Speaking out for the first time on the recent attacks on albinos, President Jakaya Kikwete says the barbaric cruelty has given Tanzania a bad reputation and must be stopped.
“I’m shocked and saddened by the sudden upsurge of these macabre killings,” says Kikwete, describing the recent killings and mutilation as a disgrace to the country committed by uncultured people.
“We all have a noble duty as Tanzanians to prevent these barbaric attacks on fellow human beings. People with albinism are human beings like others. They have the right to live like any other human beings. They are not supposed to live with fear.”
“I want to assure you that the government is determined to bring an end to these killings,” says Kikwete defending his administration, saying they had run successful crackdowns on perpetrators in the past and have been working relentlessly on the issue since he took office in 2005.
“Yes, they’ve done some things, but it’s not enough,” says Under The Same Sun executive director Vicky Ntetema, wondering why very few albino killers who have been convicted of their crimes have been hanged, in accordance with their sentence.
“We’re not happy with they way they are doing things,” says Ntetema, pointing out that was to be the reason for Monday’s banned protest.
“When the country doesn’t hear the voice of the people, we worry. Are we not Tanzanians? Does it not matter that we are being targeted for our body parts?”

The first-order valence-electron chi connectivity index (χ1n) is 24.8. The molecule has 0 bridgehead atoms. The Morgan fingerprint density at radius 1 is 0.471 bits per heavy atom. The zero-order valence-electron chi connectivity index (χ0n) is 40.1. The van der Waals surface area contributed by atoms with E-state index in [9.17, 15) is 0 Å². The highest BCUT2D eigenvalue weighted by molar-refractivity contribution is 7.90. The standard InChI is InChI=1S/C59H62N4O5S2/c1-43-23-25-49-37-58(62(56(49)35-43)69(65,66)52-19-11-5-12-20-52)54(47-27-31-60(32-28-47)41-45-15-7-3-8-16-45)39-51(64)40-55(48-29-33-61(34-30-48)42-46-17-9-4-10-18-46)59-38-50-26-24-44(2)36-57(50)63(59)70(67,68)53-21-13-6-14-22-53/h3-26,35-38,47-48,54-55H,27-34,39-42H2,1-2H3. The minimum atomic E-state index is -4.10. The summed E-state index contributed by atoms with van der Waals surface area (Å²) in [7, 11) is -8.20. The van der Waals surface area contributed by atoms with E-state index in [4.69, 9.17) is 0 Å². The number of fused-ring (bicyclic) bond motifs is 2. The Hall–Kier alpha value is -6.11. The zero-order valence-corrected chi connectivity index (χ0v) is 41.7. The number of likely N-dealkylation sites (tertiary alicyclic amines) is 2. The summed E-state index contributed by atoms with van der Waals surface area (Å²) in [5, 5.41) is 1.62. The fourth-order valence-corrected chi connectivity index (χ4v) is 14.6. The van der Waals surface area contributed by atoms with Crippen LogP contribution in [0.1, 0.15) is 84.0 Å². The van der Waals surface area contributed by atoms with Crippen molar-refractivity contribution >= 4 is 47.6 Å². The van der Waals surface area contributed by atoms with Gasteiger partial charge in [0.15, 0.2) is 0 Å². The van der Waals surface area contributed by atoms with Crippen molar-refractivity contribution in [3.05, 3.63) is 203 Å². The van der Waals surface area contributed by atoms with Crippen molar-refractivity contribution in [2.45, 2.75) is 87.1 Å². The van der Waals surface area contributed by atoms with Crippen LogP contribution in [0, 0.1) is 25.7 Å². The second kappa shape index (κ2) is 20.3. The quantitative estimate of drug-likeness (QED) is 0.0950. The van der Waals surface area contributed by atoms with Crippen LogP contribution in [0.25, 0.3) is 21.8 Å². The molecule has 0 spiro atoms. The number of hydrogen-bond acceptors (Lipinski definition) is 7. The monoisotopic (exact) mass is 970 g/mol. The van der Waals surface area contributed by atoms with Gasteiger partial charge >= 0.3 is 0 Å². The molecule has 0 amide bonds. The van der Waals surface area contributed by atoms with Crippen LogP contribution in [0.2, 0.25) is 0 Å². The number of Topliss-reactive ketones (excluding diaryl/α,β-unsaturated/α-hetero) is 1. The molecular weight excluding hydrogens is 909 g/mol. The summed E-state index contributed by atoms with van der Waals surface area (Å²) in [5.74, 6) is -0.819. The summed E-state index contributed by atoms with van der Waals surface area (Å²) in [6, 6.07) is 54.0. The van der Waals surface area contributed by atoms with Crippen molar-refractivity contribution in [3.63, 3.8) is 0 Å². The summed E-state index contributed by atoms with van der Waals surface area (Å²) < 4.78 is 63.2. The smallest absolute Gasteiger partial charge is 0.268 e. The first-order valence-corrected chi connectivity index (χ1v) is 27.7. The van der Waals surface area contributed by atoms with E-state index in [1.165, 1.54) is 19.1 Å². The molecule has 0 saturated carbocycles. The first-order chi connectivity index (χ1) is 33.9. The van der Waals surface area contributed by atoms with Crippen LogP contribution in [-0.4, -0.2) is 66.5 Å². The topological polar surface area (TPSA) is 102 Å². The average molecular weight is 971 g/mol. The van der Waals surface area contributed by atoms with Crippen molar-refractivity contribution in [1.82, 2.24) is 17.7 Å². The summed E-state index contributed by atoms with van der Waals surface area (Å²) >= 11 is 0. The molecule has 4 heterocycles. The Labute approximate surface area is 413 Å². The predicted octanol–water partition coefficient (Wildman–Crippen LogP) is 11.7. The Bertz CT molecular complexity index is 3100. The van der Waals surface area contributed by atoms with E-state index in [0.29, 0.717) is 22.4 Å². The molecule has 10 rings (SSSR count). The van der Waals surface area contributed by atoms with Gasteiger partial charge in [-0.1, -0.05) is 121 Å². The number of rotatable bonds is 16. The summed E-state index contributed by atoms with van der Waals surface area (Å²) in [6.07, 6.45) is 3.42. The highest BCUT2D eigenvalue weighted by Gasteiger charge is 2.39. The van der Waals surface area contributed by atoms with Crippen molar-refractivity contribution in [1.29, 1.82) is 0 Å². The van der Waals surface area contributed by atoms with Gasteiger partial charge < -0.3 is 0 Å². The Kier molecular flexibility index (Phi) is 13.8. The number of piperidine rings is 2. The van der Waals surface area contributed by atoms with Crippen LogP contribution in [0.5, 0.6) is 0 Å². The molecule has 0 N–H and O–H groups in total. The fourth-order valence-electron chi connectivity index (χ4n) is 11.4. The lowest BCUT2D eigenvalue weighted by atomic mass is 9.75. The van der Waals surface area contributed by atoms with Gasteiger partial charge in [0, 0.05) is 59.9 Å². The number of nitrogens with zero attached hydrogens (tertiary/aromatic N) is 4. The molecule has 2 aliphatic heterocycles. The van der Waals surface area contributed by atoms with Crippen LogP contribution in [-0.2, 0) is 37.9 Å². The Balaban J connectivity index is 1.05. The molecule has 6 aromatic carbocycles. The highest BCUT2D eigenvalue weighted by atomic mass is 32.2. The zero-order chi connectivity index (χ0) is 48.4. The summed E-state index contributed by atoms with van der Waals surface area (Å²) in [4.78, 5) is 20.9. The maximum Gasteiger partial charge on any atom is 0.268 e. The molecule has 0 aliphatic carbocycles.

Kikwete says he is ‘ready to meet’ with Tanzanian Albinism Society (TAS) leaders this week, despite a State House meeting scheduled for Monday being scrapped along with the protest.
Tanzania has been roundly criticized for it’s treatment of albinos:
“It will ruin the good reputation of the country,” says High Commissioner of Canada to Tanzania Alexandre Leveque, “Tanzania is one the most peaceful countries in the world but at the same time, killings of people with albinism are so high and that undermines the country’s reputation.”
“Whenever one hears of any attack against albinos, one knows exactly that you’re talking about Tanzania,” says Kenyan Member of Parliament Isaac Mwaura, who is himself an albino and says Kenya has tightened security at borders with Tanzania to protect albinos living in Kenya.
Approximately 80 people with albinism have been killed in Tanzania since 2005.